On campus, Sylvester has been heavily involved with Gators Athletics, serving as an undergraduate recruiting assistant for Florida Gators Football, a public address announcer for Gators Men’s and Women’s Tennis, and as a student athlete tutor at the Hawkins Center for Academic and Personal Excellence. Starting in July, he will begin his professional career as a Systems Engineer at Lockheed Martin Missiles and Fire Control in Orlando, Florida.
In his speech, Sylvester talked about the well-roundedness of Gator Engineering graduates, saying, “While we Gators Engineers gain invaluable engineering knowledge during our academic studies, the abundance of opportunities available at the University of Florida has enabled us to continually step outside of our comfort zones and to work toward the Gator Standard, becoming the best versions of ourselves in every aspect of life. This emphasis on developing the entire individual, rather than on only developing technical skills, produces Gators Engineers who excel in leadership, communication, service, athletics, the arts, and a plethora of other intangible or non-technical areas.” His hope, Sylvester said, was to “inspire the Class of 2020 graduates to use their unique and well-rounded abilities, in conjunction with their engineering competencies, to leave a lasting imprint that extends far beyond the technical scope of engineering.”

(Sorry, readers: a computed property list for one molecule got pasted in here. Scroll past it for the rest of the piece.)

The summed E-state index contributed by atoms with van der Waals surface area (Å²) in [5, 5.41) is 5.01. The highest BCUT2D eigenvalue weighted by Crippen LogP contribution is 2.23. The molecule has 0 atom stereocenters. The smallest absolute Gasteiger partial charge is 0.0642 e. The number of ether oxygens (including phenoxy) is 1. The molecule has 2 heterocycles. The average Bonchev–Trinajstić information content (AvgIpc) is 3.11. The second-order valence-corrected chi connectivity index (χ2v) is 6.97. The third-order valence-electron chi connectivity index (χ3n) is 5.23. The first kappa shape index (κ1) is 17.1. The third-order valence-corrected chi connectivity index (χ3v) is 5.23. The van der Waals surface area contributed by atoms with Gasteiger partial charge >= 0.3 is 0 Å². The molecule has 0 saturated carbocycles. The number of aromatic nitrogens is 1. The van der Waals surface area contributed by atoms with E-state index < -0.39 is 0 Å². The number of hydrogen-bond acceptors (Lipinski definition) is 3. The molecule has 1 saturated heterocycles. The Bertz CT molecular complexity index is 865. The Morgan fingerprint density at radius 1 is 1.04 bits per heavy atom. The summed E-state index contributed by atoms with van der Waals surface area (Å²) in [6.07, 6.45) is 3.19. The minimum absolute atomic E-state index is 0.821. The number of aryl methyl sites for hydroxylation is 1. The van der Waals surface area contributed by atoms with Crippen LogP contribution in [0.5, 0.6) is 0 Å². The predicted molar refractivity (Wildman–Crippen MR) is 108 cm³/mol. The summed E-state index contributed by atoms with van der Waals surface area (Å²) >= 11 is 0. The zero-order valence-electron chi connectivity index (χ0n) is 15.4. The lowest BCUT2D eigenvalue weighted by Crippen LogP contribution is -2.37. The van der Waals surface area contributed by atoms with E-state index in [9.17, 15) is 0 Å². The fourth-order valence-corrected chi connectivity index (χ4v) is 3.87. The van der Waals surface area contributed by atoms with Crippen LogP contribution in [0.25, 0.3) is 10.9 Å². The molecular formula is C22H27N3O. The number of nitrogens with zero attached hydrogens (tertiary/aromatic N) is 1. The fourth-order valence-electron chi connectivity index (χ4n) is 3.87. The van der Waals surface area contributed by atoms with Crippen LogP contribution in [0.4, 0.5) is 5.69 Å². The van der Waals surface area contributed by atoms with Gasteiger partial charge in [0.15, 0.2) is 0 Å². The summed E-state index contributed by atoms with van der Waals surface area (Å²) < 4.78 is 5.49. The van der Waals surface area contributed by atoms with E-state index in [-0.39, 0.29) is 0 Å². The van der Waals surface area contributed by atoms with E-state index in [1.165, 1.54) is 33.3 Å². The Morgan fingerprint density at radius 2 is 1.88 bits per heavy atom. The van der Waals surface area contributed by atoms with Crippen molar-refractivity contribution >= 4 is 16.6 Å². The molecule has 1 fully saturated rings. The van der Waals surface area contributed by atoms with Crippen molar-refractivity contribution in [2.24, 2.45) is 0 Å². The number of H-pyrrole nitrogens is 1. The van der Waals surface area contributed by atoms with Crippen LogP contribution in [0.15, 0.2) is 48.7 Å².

Yao Xiao (Ph.D., BME, ’20)
Yao Xiao recently earned her Ph.D. degree in biomedical engineering from the University of Florida. She obtained her M.S. degree in computer science from Florida International University in 2016, and a B.E. degree in software engineering from Tianjin University in 2013. She will be a postdoctoral fellow at the University of Texas MD Anderson Cancer Center starting in the fall of 2020. Yao’s research interests lay in the fields of biomedical image analysis and computational health informatics. By using machine learning, deep learning, and computer vision techniques, her research goal is to provide more reliable, feasible, and affordable solutions toward disease diagnosis and treatment decisions.
Yao has 20 peer-reviewed publications in flagship journals, book chapters, leading conference proceedings, and conference abstracts. Yao has led or participated in over ten research projects since 2016. She also contributed in academic services and leadership, including performing peer reviews for nine journals and conferences, evaluating UF Graduate Student Council student travel grants, serving on the Department of Biomedical Engineering Graduate Student Council executive board, organizing lab journal clubs, and mentoring students.
Yao’s speech, From Zero to One, is focused on faith, the belief that “I can” and that “I will never give up.” She told of her experiences in pursuing her Ph.D. degree, moving from the “zero” state (not having her degree) to the “one” state (achieving her Ph.D.) through a strong belief in herself. “Every single step counts, every tiny effort counts, every tiny achievement counts,” Yao said. “We will meet more challenges as we begin our careers and live our lives. We need to believe in ourselves, believe that we can make it happen. Never give up.” She inspired the graduating Ph.D. students to understand that, no matter what difficulties arise in their journeys through life, they must always remember the faith and beliefs that helped them reach their goals.